Philip V advised the Council of Castile of his intend to abdicate the throne to his 16-year-old son, Louis, by Royal Decree signed on 10 January 1724Voto y Renuncia del Rey Don Felipe V… (ibid, n. 21), p. 13.  The Royal Decree abdicating the throne, signed by King Philip V on 10 January 1724, states: “Habiendo considerado de cuatro años á esta parte con alguna particular reflexión y madurez las miserias de esta vida, por las enfermedades, guerras y turbulencias que Dios ha sido servido enviarme en los veinte y tres años de mi reinado, y considerando también que mi hijo primogénito Don Luis, Príncipe jurado de España, se halla en edad suficiente, ya casado y con capacidad, juicio y prendas bastantes para regir y gobernar con acierto y justicia esta Monarquía, he deliberado apartarme absolutamente del gobierno y manejo de ella, renunciándola con todos sus Estados, Reinos y Señoríos en el Príncipe Don Luis, mi hijo primogénito, y retirarme con la Reina, en quien he hallado un pronto ánimo y voluntad á acompañarme gustosa á este Palacio y Retiro de San Ildefonso, para servir á Dios, y desembarazado de estos cuidados pensar en la muerte y solicitar mi salud.  Lo participo al Consejo, para que en su vista avise donde con venga y llegue á noticia de todos.  En San Ildefonso á 10 de Enero de 1724.. Prince Louis was made aware of the abdication of the throne on him by a letter written from San Ildefonso by his father, King Philip V, on 14 JanuaryP. Nolasco Blanco y M. Diez. Examen Histórico-Filosófico de la Legislación Española, Tomo I, Madrid, Imprenta de Don Marcos Bueno, 1845, pp. 313-316.  This book includes a complete transcribed copy of this important letter.. On 15 January, Louis, who was the same age as his father had been when he ascended to the throne of Spain in 1700, from San Lorenzo el Real, accepts the crown and is proclaimed King Louis I of Spain on 9 February 1724J. Ortega Rubio. Historia de España, Tomo V. Madrid, Librería Editorial, 1908, pp. 31- 32.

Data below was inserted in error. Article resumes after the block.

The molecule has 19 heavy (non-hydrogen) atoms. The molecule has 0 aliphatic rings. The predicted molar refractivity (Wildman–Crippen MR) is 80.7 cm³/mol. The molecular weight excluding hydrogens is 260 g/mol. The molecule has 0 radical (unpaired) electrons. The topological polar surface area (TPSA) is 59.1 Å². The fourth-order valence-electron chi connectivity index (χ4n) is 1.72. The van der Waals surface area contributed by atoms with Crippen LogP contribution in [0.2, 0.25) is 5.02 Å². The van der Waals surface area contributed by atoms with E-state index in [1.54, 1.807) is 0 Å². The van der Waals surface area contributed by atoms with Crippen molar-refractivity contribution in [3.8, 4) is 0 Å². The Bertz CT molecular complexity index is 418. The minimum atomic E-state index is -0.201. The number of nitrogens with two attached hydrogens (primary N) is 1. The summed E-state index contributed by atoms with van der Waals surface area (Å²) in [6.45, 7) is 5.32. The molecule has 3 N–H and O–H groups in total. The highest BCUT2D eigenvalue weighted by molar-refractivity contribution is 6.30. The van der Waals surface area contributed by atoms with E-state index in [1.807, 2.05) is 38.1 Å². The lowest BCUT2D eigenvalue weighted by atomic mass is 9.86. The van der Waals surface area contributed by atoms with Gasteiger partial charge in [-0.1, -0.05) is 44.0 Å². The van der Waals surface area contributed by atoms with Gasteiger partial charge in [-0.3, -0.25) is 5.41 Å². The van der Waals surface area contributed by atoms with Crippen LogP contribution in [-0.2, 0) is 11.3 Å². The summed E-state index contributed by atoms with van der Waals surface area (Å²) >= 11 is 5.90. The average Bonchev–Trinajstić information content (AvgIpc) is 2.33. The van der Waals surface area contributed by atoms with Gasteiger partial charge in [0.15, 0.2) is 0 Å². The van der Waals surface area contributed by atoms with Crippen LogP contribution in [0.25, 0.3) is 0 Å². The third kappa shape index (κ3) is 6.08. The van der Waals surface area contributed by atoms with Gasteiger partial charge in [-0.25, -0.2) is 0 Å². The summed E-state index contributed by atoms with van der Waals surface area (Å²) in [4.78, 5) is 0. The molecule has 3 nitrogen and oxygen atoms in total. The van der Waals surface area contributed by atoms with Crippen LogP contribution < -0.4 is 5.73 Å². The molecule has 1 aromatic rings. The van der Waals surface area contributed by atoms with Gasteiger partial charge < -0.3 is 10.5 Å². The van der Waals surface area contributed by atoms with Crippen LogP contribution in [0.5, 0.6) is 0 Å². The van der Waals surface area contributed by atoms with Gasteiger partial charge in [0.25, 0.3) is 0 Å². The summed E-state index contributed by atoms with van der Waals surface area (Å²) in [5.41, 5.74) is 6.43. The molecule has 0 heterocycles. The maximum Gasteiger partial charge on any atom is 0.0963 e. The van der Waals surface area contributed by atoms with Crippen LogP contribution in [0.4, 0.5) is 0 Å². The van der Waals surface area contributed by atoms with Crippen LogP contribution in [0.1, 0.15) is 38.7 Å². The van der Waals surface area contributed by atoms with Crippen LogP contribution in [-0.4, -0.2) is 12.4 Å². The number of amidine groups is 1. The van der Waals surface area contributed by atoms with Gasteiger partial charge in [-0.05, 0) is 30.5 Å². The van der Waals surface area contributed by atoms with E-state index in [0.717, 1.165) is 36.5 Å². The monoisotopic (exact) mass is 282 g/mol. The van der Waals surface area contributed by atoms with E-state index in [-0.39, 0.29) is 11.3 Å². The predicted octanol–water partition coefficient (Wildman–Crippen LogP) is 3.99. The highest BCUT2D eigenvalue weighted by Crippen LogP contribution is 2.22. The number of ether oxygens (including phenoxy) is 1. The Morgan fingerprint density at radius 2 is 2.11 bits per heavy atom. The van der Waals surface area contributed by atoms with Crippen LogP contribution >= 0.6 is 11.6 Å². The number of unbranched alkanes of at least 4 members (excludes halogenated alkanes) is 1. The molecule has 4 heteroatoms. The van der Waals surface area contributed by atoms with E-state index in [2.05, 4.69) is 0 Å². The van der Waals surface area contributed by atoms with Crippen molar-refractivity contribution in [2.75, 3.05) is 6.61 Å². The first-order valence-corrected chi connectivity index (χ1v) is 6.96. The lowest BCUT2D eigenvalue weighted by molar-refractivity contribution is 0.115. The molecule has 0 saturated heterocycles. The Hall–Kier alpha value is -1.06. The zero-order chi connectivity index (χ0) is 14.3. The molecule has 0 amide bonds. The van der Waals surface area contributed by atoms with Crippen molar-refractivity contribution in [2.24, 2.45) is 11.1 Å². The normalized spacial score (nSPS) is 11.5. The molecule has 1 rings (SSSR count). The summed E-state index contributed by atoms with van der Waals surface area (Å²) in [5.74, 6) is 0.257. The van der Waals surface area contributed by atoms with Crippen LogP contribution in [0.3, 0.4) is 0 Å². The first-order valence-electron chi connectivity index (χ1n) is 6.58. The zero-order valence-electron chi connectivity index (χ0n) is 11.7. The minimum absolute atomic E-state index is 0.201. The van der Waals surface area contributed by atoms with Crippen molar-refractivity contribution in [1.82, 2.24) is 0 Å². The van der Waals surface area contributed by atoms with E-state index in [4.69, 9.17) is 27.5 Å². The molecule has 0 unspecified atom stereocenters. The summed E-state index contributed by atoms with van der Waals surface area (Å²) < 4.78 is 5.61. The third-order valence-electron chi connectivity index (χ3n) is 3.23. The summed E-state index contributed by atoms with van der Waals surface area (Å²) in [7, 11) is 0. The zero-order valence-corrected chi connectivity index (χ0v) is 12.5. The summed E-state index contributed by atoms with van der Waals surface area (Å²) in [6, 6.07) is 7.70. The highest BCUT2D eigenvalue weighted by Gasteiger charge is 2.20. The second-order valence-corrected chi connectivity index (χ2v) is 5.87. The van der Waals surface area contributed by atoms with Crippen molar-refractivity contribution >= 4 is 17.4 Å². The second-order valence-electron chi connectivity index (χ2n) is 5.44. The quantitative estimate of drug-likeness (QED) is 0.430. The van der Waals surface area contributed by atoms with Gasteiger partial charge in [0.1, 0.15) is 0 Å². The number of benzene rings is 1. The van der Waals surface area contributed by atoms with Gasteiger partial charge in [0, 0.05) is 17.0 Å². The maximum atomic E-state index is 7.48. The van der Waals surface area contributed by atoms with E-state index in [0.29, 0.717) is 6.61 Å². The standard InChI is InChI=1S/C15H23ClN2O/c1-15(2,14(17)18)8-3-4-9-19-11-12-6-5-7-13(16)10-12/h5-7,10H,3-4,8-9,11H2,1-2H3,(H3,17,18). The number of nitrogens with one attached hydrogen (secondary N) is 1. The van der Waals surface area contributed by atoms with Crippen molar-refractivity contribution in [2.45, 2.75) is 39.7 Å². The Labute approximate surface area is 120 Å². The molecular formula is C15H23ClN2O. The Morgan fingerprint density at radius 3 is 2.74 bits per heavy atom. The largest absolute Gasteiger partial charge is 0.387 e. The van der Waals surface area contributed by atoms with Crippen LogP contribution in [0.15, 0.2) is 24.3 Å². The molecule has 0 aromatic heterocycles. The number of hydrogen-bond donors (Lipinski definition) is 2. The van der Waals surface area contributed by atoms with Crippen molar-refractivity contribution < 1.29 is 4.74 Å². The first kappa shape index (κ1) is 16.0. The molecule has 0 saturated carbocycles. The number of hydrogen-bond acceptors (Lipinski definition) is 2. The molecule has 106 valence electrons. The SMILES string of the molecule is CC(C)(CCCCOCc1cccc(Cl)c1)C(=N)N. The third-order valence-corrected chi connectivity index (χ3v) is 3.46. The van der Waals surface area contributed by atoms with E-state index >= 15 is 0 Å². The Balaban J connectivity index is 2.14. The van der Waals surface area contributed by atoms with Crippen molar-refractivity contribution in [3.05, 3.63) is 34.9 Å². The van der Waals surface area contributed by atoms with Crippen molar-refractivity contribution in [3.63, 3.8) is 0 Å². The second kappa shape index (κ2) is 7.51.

As it was customary, once Louis I was proclaimed King in Spain, the news, in the form of Royal decrees, were quickly dispatched to the Americas, so that the ritual public oath ceremony for the proclamation of the new king could also be conducted there.  On 25 July of 1724, this ceremony was conducted in MexicoM. Soto. El Arte Maestra: Un tratado de pintura novohispano. Universidad Nacional Autónoma de México, Instituto de Investigaciones Bibliográficas, Mexico, 2005, p. 90.  The date of the proclamation of Louis I in Mexico is known from the title of a book printed in Mexico in 1724 by the Publisher (Impresor Mayor de la ciudad de México) Joseph Bernardo de Hogal, Titled: Breve Explicacion de lo que contiene la pyramide, que para celebrar la Jura de nueftro Catholico Monarcha Luis Primero, (que Dios Guarde), ofrecieron los profeffesores del Nobiliffimo Arte de la Pintura, en la Ciudad de Mexico, el dia 25 de Julio del Año de 1724.  No copies of this book are known today., at which time the Latin name of the king was changed on the coinage from that of “PHILIPPVS V” to “LUDOVICUS I”.